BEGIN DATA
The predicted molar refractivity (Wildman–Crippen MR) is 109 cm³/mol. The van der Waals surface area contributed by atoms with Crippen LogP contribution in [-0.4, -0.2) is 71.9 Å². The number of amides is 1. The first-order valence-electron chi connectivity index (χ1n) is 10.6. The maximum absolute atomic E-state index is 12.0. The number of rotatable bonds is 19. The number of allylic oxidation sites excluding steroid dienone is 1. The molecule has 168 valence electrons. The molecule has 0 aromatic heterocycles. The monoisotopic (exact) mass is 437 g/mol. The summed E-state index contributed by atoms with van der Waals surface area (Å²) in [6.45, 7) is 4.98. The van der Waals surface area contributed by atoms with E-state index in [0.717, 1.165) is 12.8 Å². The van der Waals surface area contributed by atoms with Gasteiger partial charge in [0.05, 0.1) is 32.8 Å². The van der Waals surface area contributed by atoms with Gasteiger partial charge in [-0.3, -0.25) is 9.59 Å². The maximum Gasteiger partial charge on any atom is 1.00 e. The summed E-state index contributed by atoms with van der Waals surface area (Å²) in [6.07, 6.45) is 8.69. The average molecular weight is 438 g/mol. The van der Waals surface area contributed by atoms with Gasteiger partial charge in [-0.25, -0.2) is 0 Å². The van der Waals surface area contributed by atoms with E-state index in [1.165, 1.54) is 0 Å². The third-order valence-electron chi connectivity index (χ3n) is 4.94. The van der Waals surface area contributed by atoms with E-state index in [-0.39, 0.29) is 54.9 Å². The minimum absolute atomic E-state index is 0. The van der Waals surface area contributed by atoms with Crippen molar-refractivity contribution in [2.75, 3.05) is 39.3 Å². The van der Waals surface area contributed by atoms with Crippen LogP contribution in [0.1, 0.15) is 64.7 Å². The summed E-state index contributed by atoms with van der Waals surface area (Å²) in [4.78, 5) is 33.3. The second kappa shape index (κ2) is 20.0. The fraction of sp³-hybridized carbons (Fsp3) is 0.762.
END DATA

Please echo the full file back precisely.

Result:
The predicted molar refractivity (Wildman–Crippen MR) is 109 cm³/mol. The van der Waals surface area contributed by atoms with Crippen LogP contribution in [-0.4, -0.2) is 71.9 Å². The number of amides is 1. The first-order valence-electron chi connectivity index (χ1n) is 10.6. The maximum absolute atomic E-state index is 12.0. The number of rotatable bonds is 19. The number of allylic oxidation sites excluding steroid dienone is 1. The molecule has 168 valence electrons. The molecule has 0 aromatic heterocycles. The monoisotopic (exact) mass is 437 g/mol. The summed E-state index contributed by atoms with van der Waals surface area (Å²) in [6.45, 7) is 4.98. The van der Waals surface area contributed by atoms with E-state index in [0.717, 1.165) is 12.8 Å². The van der Waals surface area contributed by atoms with Gasteiger partial charge in [0.05, 0.1) is 32.8 Å². The van der Waals surface area contributed by atoms with Gasteiger partial charge in [-0.3, -0.25) is 9.59 Å². The maximum Gasteiger partial charge on any atom is 1.00 e. The summed E-state index contributed by atoms with van der Waals surface area (Å²) in [6.07, 6.45) is 8.69. The average molecular weight is 438 g/mol. The van der Waals surface area contributed by atoms with Gasteiger partial charge in [-0.25, -0.2) is 0 Å². The van der Waals surface area contributed by atoms with E-state index in [1.165, 1.54) is 0 Å². The third-order valence-electron chi connectivity index (χ3n) is 4.94. The van der Waals surface area contributed by atoms with E-state index in [-0.39, 0.29) is 54.9 Å². The minimum absolute atomic E-state index is 0. The van der Waals surface area contributed by atoms with Crippen molar-refractivity contribution in [2.75, 3.05) is 39.3 Å². The van der Waals surface area contributed by atoms with Crippen LogP contribution in [0.1, 0.15) is 64.7 Å². The summed E-state index contributed by atoms with van der Waals surface area (Å²) in [4.78, 5) is 33.3. The second kappa shape index (κ2) is 20.0. The fraction of sp³-hybridized carbons (Fsp3) is 0.762.